• Use soft tabs with four spaces — they’re the only way to guarantee code renders the same in any environment.
  • Nested elements should be indented once (four spaces).
  • Always use double quotes, never single quotes, on attributes.
  • Don’t include a trailing slash in self-closing elements—the HTML5 spec says they’re optional.
  • Don’t omit optional closing tags (e.g. </li> or </body>).

<!DOCTYPE html>
<html>
    <head>
        <title>Page title</title>
    </head>
    <body>
        <h1 class="hello-world">Hello, world!</h1>
    </body>
</html>

 

Attribute Order

HTML attributes should come in this particular order for easier reading of code.

  • class
  • id, name
  • data-*
  • src, for, type, href, value
  • title, alt
  • role, aria-*

Classes make for great reusable components, so they come first. Ids are more specific and should be used sparingly (e.g., for in-page bookmarks), so they come second.

<a class="…" id="…" data-toggle="modal" href="#">
  Example link
</a>

<input class="form-control" type="text">

<img src="..." alt="...">

 

JavaScript Generated HTML

If it can’t be avoded, then make sure it’s clear where the markup is coming from with a data-origin attribute.
$('<div class="…" data-origin="slider.js">')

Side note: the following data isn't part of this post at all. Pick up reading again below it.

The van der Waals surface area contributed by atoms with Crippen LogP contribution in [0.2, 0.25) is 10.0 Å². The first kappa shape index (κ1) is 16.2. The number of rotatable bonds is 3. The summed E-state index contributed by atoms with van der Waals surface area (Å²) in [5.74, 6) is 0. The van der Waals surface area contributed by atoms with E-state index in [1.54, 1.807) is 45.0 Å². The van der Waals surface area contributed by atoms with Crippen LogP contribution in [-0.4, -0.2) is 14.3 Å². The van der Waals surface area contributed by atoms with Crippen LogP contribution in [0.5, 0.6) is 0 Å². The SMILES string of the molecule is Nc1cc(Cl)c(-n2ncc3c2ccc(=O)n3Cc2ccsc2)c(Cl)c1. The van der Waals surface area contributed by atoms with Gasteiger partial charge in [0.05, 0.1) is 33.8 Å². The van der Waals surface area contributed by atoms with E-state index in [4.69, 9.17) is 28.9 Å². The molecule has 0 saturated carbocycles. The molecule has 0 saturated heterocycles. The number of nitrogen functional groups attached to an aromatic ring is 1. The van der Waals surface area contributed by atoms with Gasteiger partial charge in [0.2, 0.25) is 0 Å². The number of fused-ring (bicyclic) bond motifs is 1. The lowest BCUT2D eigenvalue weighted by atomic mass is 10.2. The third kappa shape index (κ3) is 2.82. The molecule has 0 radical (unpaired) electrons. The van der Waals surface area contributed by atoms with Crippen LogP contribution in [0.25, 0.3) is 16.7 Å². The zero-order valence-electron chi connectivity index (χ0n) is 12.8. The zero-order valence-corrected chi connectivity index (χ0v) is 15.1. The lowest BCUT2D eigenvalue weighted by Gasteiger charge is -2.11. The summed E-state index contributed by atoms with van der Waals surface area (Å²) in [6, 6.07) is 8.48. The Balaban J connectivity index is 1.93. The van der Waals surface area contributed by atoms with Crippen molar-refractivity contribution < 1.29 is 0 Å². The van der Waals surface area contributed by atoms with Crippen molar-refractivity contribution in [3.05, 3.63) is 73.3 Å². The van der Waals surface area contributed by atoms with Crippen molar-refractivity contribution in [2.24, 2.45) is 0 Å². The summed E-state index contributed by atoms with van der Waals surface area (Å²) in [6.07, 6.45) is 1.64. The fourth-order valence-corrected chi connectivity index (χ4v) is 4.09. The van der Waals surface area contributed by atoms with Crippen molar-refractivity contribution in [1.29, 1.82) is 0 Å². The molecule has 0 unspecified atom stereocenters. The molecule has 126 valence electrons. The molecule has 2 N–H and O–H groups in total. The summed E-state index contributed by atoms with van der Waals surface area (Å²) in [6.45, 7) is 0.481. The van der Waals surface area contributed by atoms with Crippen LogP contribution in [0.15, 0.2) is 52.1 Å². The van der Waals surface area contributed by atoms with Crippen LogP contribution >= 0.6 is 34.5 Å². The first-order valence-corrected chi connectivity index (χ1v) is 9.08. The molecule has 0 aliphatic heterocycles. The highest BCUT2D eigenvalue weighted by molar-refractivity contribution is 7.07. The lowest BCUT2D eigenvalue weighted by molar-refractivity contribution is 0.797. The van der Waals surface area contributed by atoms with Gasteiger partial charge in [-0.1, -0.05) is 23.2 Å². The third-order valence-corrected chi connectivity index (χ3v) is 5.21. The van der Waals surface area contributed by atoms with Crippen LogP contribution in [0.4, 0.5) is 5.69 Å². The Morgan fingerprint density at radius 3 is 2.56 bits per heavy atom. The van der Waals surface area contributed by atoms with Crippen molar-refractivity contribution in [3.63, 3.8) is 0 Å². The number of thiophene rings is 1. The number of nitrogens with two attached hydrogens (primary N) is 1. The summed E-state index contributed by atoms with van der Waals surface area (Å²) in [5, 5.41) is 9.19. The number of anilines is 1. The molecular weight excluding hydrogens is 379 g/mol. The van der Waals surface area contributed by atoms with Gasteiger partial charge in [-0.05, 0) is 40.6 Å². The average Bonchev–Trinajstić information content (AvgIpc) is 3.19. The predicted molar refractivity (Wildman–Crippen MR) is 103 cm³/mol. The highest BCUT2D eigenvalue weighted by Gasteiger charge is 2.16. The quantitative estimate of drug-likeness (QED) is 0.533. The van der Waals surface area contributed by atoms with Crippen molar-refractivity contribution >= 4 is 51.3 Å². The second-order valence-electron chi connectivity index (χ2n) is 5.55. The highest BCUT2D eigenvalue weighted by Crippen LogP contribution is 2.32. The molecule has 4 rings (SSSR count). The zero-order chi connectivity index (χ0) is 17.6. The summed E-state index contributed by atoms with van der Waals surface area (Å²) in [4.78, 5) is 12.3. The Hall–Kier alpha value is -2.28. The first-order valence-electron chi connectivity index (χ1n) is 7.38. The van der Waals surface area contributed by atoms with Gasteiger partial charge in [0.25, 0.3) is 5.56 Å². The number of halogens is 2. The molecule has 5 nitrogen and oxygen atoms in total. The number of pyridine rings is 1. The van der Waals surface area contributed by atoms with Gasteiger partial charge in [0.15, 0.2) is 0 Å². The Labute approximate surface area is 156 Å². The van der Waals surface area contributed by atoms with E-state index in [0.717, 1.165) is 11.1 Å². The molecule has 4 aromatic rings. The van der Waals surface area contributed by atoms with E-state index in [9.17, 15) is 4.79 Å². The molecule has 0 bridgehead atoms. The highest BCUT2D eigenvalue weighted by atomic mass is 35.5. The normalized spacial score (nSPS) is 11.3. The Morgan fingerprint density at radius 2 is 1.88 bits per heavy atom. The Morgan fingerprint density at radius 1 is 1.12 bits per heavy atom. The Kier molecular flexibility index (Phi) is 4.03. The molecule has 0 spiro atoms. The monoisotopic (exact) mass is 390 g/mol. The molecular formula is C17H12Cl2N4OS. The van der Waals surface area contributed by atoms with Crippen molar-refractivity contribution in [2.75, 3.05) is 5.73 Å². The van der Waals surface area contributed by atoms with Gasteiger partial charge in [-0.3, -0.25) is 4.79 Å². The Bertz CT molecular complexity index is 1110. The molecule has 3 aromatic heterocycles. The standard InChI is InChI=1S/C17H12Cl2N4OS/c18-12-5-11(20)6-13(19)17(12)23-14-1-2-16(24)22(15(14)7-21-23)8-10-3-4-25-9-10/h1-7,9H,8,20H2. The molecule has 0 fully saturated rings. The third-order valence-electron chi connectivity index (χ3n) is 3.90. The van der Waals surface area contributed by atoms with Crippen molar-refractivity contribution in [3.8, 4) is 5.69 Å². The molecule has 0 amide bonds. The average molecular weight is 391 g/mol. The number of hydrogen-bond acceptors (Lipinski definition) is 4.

.appendTo('body');

CSS

Syntax

  • Use soft tabs with four spaces—they’re the only way to guarantee code renders the same in any environment.
  • When grouping selectors, keep individual selectors to a single line.
  • Include one space before the opening brace of declaration blocks for legibility.
  • Place closing braces of declaration blocks on a new line.
  • Include one space after : for each declaration.
  • Each declaration should appear on its own line for more accurate error reporting.
  • Declarations should be in alphabetical order.
  • End all declarations with a semi-colon. The last declaration’s is optional, but your code is more error prone without it.
  • Comma-separated property values should include a space after each comma (e.g., box-shadow).
  • Don’t include spaces after commas within rgb(), rgba(), hsl(), hsla(), or rect() values. This helps differentiate multiple values (comma, no space) from multiple property values (comma with space).